Best-Workout-Nutrition

Train Harder, Recover Faster: The Nutrition Breakthrough


Lift Heavier, Do More Reps, Train More Often

You get better by training hard, but thatโ€™s only half the equation. Hereโ€™s how to fuel those tough workouts, recover quickly, and come back stronger.

Hypertrophy is a balancing act. To build muscle, you must work out hard enough to trigger tissue remodeling (turn on muscle growth), but not so hard that you exceed your ability to recover from the workout. If you donโ€™t recover before the next workout, you’re not going to make any progress. You might even regress. The same is true for strength-focused training.

Not many regular gym-goers run into this problem, though. Why? Look around the average gym: very few people are training hard enough to need to think about recovery. What are they gonna recover from? Half-hearted, unchallenging sets of easy exercises? Those folks can stop reading now. This isnโ€™t for them.

In the most basic terms, recovery boils down to rest and nutrition. Train hard, push through the discomfort, and walk out of the gym wrecked (in a good way). Then, give your body what it needs to repair and come back better. Do that and youโ€™ve mastered the balancing act.

Getting enough rest is up to you. The nutrition part is too, but science can help. Thanks to science, we know exactly what your body needs to train hard and recover fast, and it goes beyond eating some protein and getting adequate calories.

For those who deserve it, for whose workouts earn it, thereโ€™s Surge Workout Nutrition (Buy at Amazon), the epitome of everything weโ€™ve learned about training nutrition and recovery.

Performance and Recovery Three Ways

There are three parts to Surge Workout Nutritionโ€™s approach to not only facilitating recovery but also increasing work capacity during challenging workouts:

1. The Anaerobic Primer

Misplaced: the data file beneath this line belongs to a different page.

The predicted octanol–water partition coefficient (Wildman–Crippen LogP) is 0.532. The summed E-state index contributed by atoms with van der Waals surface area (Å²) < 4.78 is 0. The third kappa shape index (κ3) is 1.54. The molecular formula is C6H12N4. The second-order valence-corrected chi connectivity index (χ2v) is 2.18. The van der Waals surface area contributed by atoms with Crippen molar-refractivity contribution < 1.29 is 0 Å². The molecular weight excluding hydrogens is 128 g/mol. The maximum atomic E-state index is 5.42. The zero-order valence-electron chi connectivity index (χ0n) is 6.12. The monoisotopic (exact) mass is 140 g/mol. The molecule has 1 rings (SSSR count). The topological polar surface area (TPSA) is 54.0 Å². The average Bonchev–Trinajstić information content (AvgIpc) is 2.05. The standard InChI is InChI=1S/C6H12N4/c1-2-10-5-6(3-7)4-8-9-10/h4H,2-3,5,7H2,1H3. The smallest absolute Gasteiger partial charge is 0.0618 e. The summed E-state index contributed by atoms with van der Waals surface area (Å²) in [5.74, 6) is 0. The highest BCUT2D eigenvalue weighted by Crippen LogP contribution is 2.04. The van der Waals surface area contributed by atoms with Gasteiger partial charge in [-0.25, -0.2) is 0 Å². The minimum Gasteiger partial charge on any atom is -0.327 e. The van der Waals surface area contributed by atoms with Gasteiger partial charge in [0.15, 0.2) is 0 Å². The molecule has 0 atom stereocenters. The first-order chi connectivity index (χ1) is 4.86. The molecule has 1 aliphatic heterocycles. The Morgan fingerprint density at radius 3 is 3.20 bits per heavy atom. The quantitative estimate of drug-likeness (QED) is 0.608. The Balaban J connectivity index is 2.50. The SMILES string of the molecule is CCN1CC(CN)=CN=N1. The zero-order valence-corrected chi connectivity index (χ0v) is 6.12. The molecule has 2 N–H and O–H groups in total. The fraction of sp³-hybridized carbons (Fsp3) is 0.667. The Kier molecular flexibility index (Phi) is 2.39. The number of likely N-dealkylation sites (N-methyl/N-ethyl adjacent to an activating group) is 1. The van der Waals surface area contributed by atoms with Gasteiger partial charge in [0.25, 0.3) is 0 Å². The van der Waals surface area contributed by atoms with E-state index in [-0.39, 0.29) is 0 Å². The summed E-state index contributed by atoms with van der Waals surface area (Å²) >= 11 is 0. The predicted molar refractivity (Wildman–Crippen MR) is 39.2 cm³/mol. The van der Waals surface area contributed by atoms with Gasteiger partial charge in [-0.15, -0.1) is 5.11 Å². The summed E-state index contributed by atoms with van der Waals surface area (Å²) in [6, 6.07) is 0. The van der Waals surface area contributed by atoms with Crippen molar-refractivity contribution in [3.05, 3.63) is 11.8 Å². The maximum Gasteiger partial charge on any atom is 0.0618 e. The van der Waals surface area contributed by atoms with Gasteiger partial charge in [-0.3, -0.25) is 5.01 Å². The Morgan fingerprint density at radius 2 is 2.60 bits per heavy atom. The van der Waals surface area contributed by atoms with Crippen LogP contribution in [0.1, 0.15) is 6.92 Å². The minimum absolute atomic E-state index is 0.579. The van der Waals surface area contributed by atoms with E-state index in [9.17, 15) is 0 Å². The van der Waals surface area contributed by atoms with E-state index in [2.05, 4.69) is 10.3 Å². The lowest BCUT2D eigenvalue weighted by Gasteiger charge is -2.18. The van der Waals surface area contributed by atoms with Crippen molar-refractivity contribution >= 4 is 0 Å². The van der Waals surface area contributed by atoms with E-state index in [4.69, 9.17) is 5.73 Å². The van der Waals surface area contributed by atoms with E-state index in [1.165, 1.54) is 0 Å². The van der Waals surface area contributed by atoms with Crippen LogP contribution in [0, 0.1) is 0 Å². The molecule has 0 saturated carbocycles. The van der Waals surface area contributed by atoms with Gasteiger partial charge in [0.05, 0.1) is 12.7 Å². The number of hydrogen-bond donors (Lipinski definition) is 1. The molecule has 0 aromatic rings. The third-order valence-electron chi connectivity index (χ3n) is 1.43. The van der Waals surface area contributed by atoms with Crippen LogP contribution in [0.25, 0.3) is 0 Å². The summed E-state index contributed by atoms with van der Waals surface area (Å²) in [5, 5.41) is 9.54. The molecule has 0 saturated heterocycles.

Biotest combined four performance-enhancing agents in Surge Workout Nutrition to do the following:

  • Increase skeletal muscle protein synthesis.
  • Increase ATP production.
  • Combat muscle oxidation.
  • Jumpstart the recovery process after training.
  • Boost anaerobic and aerobic performance during exercise, allowing you do to more reps and maintain strength, power, and endurance.

The four ingredients are:

  1. Beta-Alanine โ€“ Beta-alanine raises muscle carnosine concentrations by up to 58% in four weeks and 80% in ten weeks, thereby increasing the amount of work you can perform at high intensities.
  2. L-Leucine โ€“ Leucine is the key amino acid for muscle protein synthesis.
  3. Citrulline Malate โ€“ This compound reduces lactic acid and ammonia buildup, increases nitric oxide production, and increases regeneration of ATP.
  4. Malic Acid โ€“ This dicarboxylic acid plays a role as an intermediate in the citric acid cycle and increases peak power, total work, body composition, and even growth hormone levels.

2. The Hyperosmotic Glycogen Load

Cyclic dextrin or HBCD is a “functional carbohydrate” that does the following:

  • It has very high solubility and low viscosity, enabling it to pull substrate-loaded fluids into muscle cells. It also has a very short gastric emptying time so the gut absorbs it quickly.